Saturday, February 9, 2008

The irony of military recruitment in a 'me first' culture

The first look into the military’s recruitment problems rightfully exposes the Iraq war as the primary culprit. After all, why would young men and women choose to serve their country in a time of war when the mission has nothing to do with defending America?

According to an article in the Boston Globe, the latest new enlistments incentives include “up to $40,000 to buy a home or start a small business upon completion of service”. Money talks, it always has, and a lot more is needed to offset the effects of a dishonest war on recruiting.

Rand Corporation analyst David Johnson explains, “They have to get people to join in a very tough market. Everybody knows part of the contract [for enlisting] in the ground forces is you are going to go to Iraq and Afghanistan at least once" -

It’s not only a tough market because of the war, there is a lot of competition to satisfy the ambitions of our young people. Does this point to a contradiction in the idea of service? What happened to JFK’s call to “Ask not what your country can do for you, but what you can do for your country.”

Recruitment efforts before the war always had financial incentives, such as guarantees of up to $50,000 for college education. So the only change is in the type and amount of incentives. The market is certainly tightened because of the war, but if people are going to spend their youth admiring success stories that include the accumulation of personal wealth, then the obsession with Wall Street points away from the idea of service until after individual financial security is attained.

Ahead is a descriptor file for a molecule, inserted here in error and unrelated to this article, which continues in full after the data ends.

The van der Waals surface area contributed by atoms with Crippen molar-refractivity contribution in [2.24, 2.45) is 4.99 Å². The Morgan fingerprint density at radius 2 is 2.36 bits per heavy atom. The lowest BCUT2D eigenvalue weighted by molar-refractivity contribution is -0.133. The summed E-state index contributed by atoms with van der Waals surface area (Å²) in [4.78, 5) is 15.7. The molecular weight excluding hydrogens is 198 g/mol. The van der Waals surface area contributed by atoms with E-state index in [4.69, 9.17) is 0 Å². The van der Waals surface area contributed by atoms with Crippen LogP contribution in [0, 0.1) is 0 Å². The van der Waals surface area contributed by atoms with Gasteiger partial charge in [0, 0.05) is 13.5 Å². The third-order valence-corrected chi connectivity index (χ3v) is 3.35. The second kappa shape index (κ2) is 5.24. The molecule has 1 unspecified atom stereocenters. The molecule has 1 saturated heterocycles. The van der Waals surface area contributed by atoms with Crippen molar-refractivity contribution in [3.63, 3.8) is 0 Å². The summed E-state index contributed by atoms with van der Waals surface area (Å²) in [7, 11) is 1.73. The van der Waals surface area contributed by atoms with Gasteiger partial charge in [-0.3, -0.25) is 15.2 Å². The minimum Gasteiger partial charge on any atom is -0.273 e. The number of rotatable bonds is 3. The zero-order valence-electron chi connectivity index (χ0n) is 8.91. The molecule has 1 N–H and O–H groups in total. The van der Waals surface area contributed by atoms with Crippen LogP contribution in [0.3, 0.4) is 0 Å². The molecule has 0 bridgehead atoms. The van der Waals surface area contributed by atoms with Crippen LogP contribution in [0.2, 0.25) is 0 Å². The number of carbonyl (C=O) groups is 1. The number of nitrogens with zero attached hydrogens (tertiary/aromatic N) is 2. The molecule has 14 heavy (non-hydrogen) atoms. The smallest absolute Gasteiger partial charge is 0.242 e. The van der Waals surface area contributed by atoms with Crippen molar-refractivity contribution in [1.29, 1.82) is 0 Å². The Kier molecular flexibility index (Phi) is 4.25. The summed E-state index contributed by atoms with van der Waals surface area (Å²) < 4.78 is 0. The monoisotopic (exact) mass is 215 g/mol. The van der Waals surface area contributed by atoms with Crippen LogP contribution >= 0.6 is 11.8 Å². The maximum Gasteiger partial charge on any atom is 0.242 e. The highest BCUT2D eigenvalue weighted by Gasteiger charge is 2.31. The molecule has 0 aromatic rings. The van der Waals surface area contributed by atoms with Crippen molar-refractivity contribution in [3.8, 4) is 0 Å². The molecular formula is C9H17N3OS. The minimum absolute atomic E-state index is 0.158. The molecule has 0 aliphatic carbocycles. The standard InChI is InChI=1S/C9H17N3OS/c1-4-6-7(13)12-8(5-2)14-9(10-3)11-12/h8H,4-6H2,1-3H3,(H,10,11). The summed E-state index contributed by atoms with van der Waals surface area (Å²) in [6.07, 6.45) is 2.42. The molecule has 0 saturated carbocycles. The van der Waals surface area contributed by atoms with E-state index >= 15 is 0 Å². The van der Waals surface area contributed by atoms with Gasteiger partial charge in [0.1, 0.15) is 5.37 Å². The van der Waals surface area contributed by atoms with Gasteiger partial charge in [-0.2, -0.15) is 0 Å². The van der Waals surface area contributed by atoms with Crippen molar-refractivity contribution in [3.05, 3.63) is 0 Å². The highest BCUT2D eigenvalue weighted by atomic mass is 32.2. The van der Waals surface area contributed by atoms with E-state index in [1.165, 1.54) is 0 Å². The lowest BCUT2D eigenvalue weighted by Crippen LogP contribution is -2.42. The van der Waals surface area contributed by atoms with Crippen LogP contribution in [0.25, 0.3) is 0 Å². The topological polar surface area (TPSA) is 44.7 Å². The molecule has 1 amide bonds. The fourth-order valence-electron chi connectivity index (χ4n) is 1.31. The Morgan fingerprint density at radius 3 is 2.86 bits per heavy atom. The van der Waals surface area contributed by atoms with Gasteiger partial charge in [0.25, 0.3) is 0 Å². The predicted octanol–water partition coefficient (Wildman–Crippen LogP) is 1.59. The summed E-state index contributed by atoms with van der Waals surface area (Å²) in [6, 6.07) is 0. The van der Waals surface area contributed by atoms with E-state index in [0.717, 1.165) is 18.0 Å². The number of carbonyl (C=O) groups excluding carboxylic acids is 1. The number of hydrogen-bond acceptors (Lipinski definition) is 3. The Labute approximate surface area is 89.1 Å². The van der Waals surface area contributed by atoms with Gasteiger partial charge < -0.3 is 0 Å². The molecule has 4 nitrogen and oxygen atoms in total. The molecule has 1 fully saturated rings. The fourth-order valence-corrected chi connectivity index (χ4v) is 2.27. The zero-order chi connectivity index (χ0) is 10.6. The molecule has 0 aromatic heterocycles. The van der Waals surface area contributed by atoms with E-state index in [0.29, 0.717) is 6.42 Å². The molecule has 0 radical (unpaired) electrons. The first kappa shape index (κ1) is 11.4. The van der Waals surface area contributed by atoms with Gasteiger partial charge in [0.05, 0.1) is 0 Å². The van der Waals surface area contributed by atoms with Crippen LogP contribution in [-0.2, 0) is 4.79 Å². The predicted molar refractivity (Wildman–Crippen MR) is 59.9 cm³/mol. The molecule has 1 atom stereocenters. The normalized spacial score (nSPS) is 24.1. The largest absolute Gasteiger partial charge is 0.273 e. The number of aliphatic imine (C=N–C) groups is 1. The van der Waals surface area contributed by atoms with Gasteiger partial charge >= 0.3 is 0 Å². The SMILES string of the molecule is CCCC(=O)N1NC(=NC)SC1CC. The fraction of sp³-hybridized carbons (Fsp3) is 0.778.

It seems that the ultimate service to one’s country is diametrically at odds with a lot of core values taught in a society that focuses on individual freedoms and financial success. It’s a fitting irony that a capitalistic war over oil rich Iraq has created a military recruitment problem.

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by Rich in Juneau